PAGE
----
Originally Posted by Jim McDougall
Absolutely excellent Ibrahiim!!! Thank you so much for that entry.
That is perfectly substantiated support for the volumes of arms with these expatriated Jacobites in France. I'm always amazed at your tenacity at finding these extremely important references online.!
All the best
Salaams Jim...Thank you ! I just per chance happened to have a copy of Scotland (A New History) by Michael Lynch page 335 with that gem of information in it whilst web search showed the banker as having formed one of the band of men ..."Seven Men of Moidart"
...who went ashore with the goods and joined Price Charles as one of his officers...
For the swashbuckling story of this gallant convoy please see http://yourphotocard.com/Ascanius/LogDuTeillay.pdf
which are the events taken from the actual ships log of the Du Teillay.
Sobieski Family Jewellery
The Jewellery is linked to the weapons procurement of a certain Scottish /half French banker, Aeneas MacDonald, who appears to have used the treasure as leverage to obtain weapons in France; noted in the above posts...Since Bonnie Prince Charlie later settled in France and Italy it can be perhaps assumed that the Jewellery was useful for that portion of his life in addition..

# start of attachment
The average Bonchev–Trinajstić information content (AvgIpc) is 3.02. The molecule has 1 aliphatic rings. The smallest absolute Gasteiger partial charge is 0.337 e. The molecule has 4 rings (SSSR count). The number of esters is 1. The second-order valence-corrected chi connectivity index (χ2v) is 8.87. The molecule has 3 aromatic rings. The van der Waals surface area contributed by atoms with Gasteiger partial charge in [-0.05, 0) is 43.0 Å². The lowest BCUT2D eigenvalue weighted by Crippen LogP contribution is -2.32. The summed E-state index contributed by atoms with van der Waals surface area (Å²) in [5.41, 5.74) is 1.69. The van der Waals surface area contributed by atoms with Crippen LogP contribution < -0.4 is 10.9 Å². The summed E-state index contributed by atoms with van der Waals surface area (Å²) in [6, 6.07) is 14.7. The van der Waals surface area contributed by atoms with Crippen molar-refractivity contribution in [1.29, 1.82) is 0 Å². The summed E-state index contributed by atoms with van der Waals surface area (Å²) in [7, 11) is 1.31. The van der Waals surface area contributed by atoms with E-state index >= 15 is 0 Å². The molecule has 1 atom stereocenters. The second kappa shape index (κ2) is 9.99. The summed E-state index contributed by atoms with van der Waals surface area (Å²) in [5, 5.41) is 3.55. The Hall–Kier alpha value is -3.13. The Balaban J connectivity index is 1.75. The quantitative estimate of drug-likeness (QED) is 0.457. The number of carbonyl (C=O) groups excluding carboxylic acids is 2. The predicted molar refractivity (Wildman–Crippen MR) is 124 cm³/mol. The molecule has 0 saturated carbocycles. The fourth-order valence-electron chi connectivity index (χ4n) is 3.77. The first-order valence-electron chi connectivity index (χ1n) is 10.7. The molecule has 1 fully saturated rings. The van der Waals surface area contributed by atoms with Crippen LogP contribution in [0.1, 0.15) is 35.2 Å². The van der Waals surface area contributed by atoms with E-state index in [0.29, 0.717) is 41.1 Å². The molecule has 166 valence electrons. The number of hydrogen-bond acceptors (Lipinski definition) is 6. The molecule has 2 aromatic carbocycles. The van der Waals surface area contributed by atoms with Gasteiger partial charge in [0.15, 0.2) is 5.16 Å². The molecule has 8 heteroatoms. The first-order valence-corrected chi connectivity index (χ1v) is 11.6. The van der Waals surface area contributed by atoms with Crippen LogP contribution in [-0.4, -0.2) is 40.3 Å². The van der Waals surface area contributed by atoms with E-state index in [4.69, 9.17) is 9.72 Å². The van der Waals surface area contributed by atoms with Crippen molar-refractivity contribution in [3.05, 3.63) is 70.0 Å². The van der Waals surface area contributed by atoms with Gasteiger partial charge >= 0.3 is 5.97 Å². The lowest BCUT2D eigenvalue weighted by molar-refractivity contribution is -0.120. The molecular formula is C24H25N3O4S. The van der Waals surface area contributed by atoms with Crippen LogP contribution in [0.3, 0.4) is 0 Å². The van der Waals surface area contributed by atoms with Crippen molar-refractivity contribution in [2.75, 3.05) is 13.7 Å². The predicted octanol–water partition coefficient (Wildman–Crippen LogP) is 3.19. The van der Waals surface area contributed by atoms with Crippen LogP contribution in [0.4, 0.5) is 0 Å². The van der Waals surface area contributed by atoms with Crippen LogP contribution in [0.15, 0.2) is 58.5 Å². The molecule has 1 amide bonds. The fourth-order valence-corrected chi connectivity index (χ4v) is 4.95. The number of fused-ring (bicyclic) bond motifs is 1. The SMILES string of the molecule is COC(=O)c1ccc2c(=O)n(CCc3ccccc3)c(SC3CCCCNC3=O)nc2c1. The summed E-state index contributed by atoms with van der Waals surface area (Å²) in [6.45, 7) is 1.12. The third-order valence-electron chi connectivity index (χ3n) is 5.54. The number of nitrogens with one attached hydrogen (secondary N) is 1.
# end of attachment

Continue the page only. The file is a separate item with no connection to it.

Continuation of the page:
Prince Charles Edward Stuart. (1720 – 1788)
Prince Charles or 'Bonnie Prince Charlie' as he is more commonly referred to, was a leader in the Jacobite uprising where the House of Stuart fought the House of Hanover to claim the British Throne. This ultimately lead to Prince Charles's defeat at the Battle of Culloden and his exile to Europe..
His mother, Marie-Clementina Sobieska, was the granddaughter of King John III Sobieski of Poland, married to King James III of England in 1719. Upon their marriage Marie-Clementina brought with her a large dowry, several thousand hectares of land and the Sobieski Family Jewellery.
Ibrahiim al Balooshi.